Helen Sun wanted to move fast.
With 20 years of tech experience behind her, the CTO at Stats Perform knew that if you want to stand out from the competition, your team had to be brilliant — and be brilliant often.
Shortly after her arrival as CTO in mid-2018, the data and AI-powered sports statistics company decided that to hit new levels of achievement — without hitting new levels of burnout — they would need to adopt a new methodology.
They landed on extreme programming (XP), which falls under the popular Agile umbrella. While some of the tenants are pretty common sense — feedback, communication and respect, for example — the structure also touts some ambitious practices, like one-week cycles and an emphasis on pair programming and storytelling.
Compared to other engineering methodologies, like scrum or waterfall, extreme programming was created specifically to encourage tight turnarounds.
For example, following a test-first order of operations — another feature of XP — engineers create tests, then build out code which they know will pass the test. It’s a preventative approach: the team codes correctly the first time, rather than circling back to fix errors.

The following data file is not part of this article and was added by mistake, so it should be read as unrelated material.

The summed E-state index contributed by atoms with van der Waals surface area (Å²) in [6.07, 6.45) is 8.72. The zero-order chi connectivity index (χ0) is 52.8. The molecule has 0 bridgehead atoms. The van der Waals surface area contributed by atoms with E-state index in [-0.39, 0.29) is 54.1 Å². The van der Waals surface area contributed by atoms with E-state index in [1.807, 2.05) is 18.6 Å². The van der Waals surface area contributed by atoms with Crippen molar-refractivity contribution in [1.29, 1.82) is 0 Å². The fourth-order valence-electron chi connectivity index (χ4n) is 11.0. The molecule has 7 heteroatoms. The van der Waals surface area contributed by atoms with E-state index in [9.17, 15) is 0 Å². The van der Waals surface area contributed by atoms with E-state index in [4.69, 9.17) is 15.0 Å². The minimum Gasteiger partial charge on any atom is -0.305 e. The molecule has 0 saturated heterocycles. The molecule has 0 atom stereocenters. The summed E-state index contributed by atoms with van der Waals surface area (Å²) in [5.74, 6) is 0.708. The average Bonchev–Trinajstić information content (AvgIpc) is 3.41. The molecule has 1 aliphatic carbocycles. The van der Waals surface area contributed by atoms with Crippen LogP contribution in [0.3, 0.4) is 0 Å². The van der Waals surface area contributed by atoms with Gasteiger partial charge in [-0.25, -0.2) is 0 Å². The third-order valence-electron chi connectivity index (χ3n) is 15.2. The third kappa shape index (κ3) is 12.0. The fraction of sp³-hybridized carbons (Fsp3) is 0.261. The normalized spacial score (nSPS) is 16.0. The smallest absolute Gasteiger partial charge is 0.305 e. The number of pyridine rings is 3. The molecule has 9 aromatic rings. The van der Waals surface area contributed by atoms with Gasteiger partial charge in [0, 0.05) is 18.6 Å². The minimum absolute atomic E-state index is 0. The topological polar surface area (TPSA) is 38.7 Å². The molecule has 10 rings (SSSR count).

To accelerate a team’s technical operations, XP certainly stands out as a natural choice. For Sun, making the switch to the methodology seemed like a no-brainer.
“Engineers start the day together, take breaks together and leave work together — it’s an exhilarating environment,” Sun said.
Meet the team:
Sun is the chief technology officer and oversees AI, innovation, global engineering, product design, and information technology services.
Who she wants on her team: “Technology skills have a shelf life of a banana peel. I look for individuals who have a growth mindset, are thoughtful, have a systemic way of thinking, and are continuously learning.”
Peterson manages a team of software and data engineers who are building out sports betting predictions as well as the live-insights products.
Why he chose Stats Perform: “I was attracted to joining an extreme programming environment and saw an opportunity to have a large impact on the company.”
Nichele leads an engineering team, but she also leads a group of product owners to ensure that the product roadmap is being followed.